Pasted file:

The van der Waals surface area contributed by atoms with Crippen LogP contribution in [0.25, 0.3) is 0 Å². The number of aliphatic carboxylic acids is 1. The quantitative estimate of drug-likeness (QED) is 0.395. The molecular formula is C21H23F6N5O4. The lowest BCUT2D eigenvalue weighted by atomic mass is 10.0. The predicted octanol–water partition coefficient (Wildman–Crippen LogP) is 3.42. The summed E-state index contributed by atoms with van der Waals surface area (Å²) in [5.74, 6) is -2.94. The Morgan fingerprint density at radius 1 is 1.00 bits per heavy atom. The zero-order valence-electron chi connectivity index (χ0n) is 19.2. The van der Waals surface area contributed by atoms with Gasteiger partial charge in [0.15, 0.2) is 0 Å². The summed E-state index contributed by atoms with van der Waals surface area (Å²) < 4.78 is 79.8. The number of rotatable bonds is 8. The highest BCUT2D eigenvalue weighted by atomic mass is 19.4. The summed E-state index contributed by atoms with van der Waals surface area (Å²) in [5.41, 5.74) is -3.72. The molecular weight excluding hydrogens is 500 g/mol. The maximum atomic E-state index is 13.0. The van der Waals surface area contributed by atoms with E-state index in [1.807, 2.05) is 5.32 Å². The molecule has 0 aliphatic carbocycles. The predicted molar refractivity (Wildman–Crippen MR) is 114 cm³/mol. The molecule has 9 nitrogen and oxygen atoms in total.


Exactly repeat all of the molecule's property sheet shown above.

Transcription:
The van der Waals surface area contributed by atoms with Crippen LogP contribution in [0.25, 0.3) is 0 Å². The number of aliphatic carboxylic acids is 1. The quantitative estimate of drug-likeness (QED) is 0.395. The molecular formula is C21H23F6N5O4. The lowest BCUT2D eigenvalue weighted by atomic mass is 10.0. The predicted octanol–water partition coefficient (Wildman–Crippen LogP) is 3.42. The summed E-state index contributed by atoms with van der Waals surface area (Å²) in [5.74, 6) is -2.94. The Morgan fingerprint density at radius 1 is 1.00 bits per heavy atom. The zero-order valence-electron chi connectivity index (χ0n) is 19.2. The van der Waals surface area contributed by atoms with Gasteiger partial charge in [0.15, 0.2) is 0 Å². The summed E-state index contributed by atoms with van der Waals surface area (Å²) < 4.78 is 79.8. The number of rotatable bonds is 8. The highest BCUT2D eigenvalue weighted by atomic mass is 19.4. The summed E-state index contributed by atoms with van der Waals surface area (Å²) in [5.41, 5.74) is -3.72. The molecular weight excluding hydrogens is 500 g/mol. The maximum atomic E-state index is 13.0. The van der Waals surface area contributed by atoms with E-state index in [1.807, 2.05) is 5.32 Å². The molecule has 0 aliphatic carbocycles. The predicted molar refractivity (Wildman–Crippen MR) is 114 cm³/mol. The molecule has 9 nitrogen and oxygen atoms in total.